There are also a lot of good mindfulness resources for work and beyond at mindful.org. In fact, there are so many good print and online resources about mindfulness that it is difficult to be sufficiently mindful when writing a blog post about mindfulness!
Many of us are pursuing goals, aspirations or resolutions for the current year, and probably on an ongoing basis. We need all the inner tools and resources we can get; techniques and methods that cut across boundaries and can be applied in different areas of life. Several recent articles and posts about mindfulness remind us that it can be a helpful tool for personal development, if applied well. They also demonstrate that it comes in many different forms: meditation, as part of therapy and as a way of approaching life. Mindfulness meditation is covered by Mark Vernon’s post in the Guardian, How to meditate: An introduction. Be sure to see the sidebar, How to meditate in 10 easy steps, which combines brief text and great graphics. The mindfulness in therapy angle, complete with reports of encouraging scientific studies, is covered in Dave McGinn’s Stressed out? Try mindfulness meditation, in the Globe and Mail, Melinda Beck’s Conquering Fear in the Wall Street Journal and Chris Woolston’s Mindfulness therapy is no fad, experts say in the Los Angeles Times. Nomi Morris’ story from the same source last October, Fully experiencing the present: a practice for everyone, religious or not, is an interview with the super-articulate Jon Kabat-Zinn, a major authority on mindfulness, and author of the classic Wherever You Go, There You Are. In 1998, I took a helpful and memorable day-long, interactive introduction to mindfulness and yoga workshop, with hundreds of other people, led by Kabat-Zinn, who gave a lecture the night before. Finally, and especially for business people and leaders, I recommend a book I reviewed in 2005 for USA TODAY, Richard Boyatzis and Annie McKee’s Resonant Leadership: Renewing Yourself and Connecting with Others Through Mindfulness, Hope and Compassion. Mindfulness is not the only focus, but it gives succinct descriptions, such as this: “Living mindfully means,” the authors write, “that we are constantly and consciously in tune with ourselves – listening carefully to our bodies, minds, hearts and spirits. The best among us consciously develop the capacity for deep self-awareness, noting and building on our understanding of our inner experiences.” In that sense, mindful living looks like a worthy aspiration on its own.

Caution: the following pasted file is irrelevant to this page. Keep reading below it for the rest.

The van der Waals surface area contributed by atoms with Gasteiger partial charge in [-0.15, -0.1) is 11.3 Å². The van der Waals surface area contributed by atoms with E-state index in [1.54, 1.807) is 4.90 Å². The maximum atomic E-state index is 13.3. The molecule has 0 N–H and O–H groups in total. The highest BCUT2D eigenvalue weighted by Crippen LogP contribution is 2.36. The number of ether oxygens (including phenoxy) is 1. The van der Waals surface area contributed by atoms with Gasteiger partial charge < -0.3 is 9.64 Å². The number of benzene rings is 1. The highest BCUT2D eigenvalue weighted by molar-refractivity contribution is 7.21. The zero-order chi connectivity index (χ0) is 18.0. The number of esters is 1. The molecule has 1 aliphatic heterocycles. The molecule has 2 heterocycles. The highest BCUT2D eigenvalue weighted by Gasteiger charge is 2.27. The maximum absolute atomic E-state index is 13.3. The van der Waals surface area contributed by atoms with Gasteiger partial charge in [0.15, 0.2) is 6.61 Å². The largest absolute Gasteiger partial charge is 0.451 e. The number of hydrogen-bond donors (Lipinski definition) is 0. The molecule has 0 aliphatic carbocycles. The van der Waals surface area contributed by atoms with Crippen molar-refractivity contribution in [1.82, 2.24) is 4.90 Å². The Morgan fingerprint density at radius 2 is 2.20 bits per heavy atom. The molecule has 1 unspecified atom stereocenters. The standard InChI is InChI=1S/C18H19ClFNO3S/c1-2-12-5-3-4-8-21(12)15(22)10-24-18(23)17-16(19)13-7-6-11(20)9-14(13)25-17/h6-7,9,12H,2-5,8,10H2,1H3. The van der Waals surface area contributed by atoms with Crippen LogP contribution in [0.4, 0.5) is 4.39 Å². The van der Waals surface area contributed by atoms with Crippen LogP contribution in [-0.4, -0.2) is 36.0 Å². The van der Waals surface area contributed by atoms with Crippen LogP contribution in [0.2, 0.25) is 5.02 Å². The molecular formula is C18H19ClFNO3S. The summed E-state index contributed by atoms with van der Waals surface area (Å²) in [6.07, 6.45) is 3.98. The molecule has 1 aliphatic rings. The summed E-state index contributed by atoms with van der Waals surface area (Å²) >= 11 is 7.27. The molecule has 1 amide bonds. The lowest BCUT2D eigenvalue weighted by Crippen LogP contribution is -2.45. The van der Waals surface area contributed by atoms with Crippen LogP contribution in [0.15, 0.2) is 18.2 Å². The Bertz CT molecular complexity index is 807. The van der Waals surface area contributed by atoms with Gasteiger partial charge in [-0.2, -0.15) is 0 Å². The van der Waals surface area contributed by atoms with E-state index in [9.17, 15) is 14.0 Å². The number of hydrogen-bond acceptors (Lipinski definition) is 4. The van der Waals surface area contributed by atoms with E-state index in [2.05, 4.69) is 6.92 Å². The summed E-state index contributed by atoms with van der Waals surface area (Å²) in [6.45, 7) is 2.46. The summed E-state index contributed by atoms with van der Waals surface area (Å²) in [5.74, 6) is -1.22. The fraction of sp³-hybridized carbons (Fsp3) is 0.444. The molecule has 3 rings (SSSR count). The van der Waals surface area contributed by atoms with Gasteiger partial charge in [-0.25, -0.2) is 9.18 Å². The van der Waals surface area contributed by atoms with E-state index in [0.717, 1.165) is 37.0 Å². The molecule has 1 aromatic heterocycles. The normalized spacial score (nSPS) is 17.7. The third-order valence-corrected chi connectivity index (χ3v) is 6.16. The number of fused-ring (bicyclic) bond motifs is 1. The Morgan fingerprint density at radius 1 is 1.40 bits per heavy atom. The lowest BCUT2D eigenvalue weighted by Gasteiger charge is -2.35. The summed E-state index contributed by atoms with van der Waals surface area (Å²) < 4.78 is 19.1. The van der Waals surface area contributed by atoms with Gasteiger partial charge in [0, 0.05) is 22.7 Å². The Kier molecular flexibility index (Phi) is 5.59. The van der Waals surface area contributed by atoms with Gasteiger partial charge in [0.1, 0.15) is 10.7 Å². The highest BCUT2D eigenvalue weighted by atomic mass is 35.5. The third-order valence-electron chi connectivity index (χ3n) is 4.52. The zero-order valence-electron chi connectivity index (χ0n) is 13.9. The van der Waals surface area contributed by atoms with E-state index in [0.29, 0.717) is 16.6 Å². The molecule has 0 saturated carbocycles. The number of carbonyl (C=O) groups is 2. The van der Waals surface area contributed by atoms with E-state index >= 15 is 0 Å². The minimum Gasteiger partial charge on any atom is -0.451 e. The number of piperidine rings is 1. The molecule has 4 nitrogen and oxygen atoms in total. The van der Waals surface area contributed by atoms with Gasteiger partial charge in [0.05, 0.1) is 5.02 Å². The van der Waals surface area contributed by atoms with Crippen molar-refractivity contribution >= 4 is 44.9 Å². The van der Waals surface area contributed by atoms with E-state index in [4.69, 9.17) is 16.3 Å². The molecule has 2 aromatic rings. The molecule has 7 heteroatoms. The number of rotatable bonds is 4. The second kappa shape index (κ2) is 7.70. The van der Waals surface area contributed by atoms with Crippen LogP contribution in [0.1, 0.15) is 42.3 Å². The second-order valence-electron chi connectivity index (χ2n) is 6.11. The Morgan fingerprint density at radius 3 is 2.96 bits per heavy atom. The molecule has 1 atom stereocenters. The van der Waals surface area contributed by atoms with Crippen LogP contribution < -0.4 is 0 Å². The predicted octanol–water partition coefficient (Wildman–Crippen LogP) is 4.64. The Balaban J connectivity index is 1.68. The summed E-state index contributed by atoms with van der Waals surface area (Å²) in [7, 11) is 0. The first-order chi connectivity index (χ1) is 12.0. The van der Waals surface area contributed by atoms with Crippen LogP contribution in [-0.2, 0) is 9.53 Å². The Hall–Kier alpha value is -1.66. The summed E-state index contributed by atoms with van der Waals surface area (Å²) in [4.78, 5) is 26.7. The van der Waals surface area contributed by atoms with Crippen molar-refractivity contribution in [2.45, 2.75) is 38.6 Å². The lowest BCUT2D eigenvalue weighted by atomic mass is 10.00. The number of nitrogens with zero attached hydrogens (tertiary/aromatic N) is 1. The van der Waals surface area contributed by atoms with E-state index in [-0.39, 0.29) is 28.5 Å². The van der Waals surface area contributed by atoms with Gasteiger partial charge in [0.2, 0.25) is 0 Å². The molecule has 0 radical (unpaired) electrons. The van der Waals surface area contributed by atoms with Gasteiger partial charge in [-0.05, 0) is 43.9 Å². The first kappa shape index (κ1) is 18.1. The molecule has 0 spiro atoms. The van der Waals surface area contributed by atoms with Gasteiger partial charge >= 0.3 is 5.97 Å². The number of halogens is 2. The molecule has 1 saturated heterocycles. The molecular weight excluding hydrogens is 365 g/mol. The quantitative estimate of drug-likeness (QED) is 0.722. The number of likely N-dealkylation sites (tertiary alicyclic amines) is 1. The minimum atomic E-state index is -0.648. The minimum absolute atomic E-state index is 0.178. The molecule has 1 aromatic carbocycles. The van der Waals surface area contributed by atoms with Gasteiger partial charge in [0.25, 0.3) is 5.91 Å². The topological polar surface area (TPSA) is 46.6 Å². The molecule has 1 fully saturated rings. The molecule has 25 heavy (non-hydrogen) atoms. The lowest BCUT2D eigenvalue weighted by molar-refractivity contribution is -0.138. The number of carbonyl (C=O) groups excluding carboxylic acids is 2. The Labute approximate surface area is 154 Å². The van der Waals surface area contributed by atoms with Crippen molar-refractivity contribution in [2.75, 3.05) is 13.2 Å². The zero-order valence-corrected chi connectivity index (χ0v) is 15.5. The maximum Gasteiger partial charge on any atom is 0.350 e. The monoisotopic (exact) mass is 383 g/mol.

I am back home after five whirlwind days in Claremont, California; for the all-day event Drucker Day 2013, held last Saturday November 2nd, and to meet and reconnect with people for my second book: Create Your Future the Peter Drucker Way: Developing and Applying a Forward Focused Mindset. Although the official publication date is November 22, the Huntley Bookstore of the Claremont Colleges arranged a book signing for me at Drucker Day, during the outdoor cocktail reception that ended the events.
Drucker Day this year was terrific, as it always is. I wrote about the event last year, and in previous years. Although the day is aimed especially at alumni, as well as current and prospective students of the Peter F. Drucker and Masatoshi Ito Graduate School of Management at Claremont Graduate University; it is always a great tribute to the life and legacy of Peter Drucker, and a nonstop source of networking, information and inspiration for anyone seriously interested in Drucker-related studies.
The day before Drucker Day, I did a super-informal, one hour “Coffee With Bruce,” a small but intimate get-together and book discussion, at Hagelbarger’s. Whenever I am in Claremont, I enjoy spending time at this coffee shop/eatery/campus hangout across the street from the Drucker School, so it was a thrill to actually do an event there; even a low-keyed one. We had a nice mix of Drucker School administration, alumni and current students.
I’ll write more in my next post about the events of Drucker Day. In the meantime, check out a couple of new videos on the Drucker School site: Peter Drucker: An Enduring Legacy; from McMillen Media + Communications; and How to change your future: Jeremy Hunter at TEDxOrangeCoast. Jeremy, an Assistant Professor of Practice at the Drucker School, is a longtime friend whom I wrote about in the new book, and also in last year’s first post about Drucker Day 2012. Legacy and mindfulness (the topic of Jeremy’s talk) are ideal subjects to focus on for the rest of the weekend, and into the week ahead.